Book of the Month

Salt Houses

By Hala Alyan
Hutchinson Penguin Books, UK, 2017, 312 pages, $25
Reviewed by Mahmoud Muna − Educational Bookshop, Jerusalem.


In this majestic book, Alyan tells the story of a Palestinian family. Spanning several decades and generations, the package contains weddings, traditions, and moments of small happiness − but also war and displacement. However, this book is a departure from the usual historical novels on Palestine. The focus is not on a poor refugee family that loses its home and struggles to survive in tents and shacks. Rather, it is the story of a well-off family. It follows the lives of individual family members who live in houses (yet not homes) in several places that range from Jaffa and Amman to Boston and Paris.
This novel unveils the emotional consequences of the displaced; it traces the weight of history down through the generations, following the lives of those who once lived in a place they called home, and their descendants. Beautiful images of community are displayed through family gatherings and mundane daily routines that emphasize the role of traditions in family relationships. For displaced Palestinians, such gatherings frequently serve as reminders of a beautiful past or cause flashbacks of life at “home.”
This book elegantly captures how the trauma of uprooting is experienced continuously, or perhaps how it is inherited. By focusing on this deep inner layer of pain, the author brilliantly exposes the never-ending, incurable trauma that has been marking the lives of generations of displaced Palestinians, regardless of their social and financial status. Suddenly, we see and understand the uniting factor between collective loss and feelings of personal discomfort and strangeness.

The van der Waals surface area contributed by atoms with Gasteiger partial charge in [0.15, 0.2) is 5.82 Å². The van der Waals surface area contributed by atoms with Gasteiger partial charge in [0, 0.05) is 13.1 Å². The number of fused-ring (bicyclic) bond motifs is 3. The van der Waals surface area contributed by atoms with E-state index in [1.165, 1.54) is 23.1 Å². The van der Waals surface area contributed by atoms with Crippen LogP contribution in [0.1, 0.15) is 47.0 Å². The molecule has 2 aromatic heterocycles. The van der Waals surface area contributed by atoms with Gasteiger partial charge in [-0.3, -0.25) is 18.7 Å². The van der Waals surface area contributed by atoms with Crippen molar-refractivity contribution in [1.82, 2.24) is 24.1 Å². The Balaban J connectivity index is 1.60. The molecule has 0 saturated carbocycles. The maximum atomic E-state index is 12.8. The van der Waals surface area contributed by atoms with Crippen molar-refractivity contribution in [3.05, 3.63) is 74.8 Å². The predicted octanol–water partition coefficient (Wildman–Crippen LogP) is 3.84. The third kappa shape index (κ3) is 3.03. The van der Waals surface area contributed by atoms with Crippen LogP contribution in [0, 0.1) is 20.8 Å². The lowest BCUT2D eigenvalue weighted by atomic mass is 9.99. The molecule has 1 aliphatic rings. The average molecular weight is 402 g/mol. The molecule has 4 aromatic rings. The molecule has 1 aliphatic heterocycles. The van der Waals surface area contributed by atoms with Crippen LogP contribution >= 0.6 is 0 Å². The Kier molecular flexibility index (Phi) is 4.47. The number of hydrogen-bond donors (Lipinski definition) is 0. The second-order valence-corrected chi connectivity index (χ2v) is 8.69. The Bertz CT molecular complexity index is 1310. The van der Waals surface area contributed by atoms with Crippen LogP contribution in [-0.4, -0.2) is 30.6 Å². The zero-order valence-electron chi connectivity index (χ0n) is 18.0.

Alyan shatters a number of social, cultural, and religious stereotypes by not overly dramatizing events and being truthful and honest to the story of the people themselves. She is doing her characters a huge service by allowing them to be their own agent, tell their own story, and express their emotions and feelings in all their happiness and misery. Reading this novel in its charming style of writing is a reminder of how much value poets can add when writing prose.
This is a beautifully crafted novel in which each chapter takes a turn to present a family member who lives in a different city. Historical events and political climates surround the epic of the Yacoubs, gently providing historical context for new readers of the Palestinian story. The storyline is easy to follow and the characters are well developed; by the end of the book, readers will find themselves captivated by Alyan’s characters because they know them intimately.
Palestinian young writers are finally taking the initiative to write their family stories, a step that understandably comes late, as generations needed time to process and deal with a difficult past that is marked with grief and loss. The impact of such stories on readers is immense and provides the opportunity to gain a comprehensive understanding of the human dimension of this conflict. The timing of publication of these stories is pivotal as well: As geography and stones are dominating the discussions on the world stage, human stories in all their fullness shine to tell the real story.